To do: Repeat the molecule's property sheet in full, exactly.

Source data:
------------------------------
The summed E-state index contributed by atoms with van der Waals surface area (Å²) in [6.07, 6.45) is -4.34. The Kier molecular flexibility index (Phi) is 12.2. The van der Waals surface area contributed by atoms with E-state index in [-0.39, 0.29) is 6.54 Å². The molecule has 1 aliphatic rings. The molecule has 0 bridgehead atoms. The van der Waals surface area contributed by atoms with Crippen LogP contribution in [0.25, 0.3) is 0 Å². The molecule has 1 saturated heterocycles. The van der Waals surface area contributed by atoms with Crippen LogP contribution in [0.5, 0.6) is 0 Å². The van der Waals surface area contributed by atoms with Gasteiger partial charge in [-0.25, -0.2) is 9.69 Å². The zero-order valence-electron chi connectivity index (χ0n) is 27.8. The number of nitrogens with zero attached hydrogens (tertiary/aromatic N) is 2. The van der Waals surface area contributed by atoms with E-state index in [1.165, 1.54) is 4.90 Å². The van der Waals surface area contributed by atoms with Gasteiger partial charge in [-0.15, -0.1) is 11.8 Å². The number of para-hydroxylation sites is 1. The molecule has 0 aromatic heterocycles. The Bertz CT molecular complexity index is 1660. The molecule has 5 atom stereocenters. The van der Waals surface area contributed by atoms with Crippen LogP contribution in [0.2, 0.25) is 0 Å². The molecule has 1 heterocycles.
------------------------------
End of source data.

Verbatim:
The summed E-state index contributed by atoms with van der Waals surface area (Å²) in [6.07, 6.45) is -4.34. The Kier molecular flexibility index (Phi) is 12.2. The van der Waals surface area contributed by atoms with E-state index in [-0.39, 0.29) is 6.54 Å². The molecule has 1 aliphatic rings. The molecule has 0 bridgehead atoms. The van der Waals surface area contributed by atoms with Crippen LogP contribution in [0.25, 0.3) is 0 Å². The molecule has 1 saturated heterocycles. The van der Waals surface area contributed by atoms with Crippen LogP contribution in [0.5, 0.6) is 0 Å². The van der Waals surface area contributed by atoms with Gasteiger partial charge in [-0.25, -0.2) is 9.69 Å². The zero-order valence-electron chi connectivity index (χ0n) is 27.8. The number of nitrogens with zero attached hydrogens (tertiary/aromatic N) is 2. The van der Waals surface area contributed by atoms with E-state index in [1.165, 1.54) is 4.90 Å². The van der Waals surface area contributed by atoms with Gasteiger partial charge in [-0.15, -0.1) is 11.8 Å². The number of para-hydroxylation sites is 1. The molecule has 0 aromatic heterocycles. The Bertz CT molecular complexity index is 1660. The molecule has 5 atom stereocenters. The van der Waals surface area contributed by atoms with Crippen LogP contribution in [0.2, 0.25) is 0 Å². The molecule has 1 heterocycles.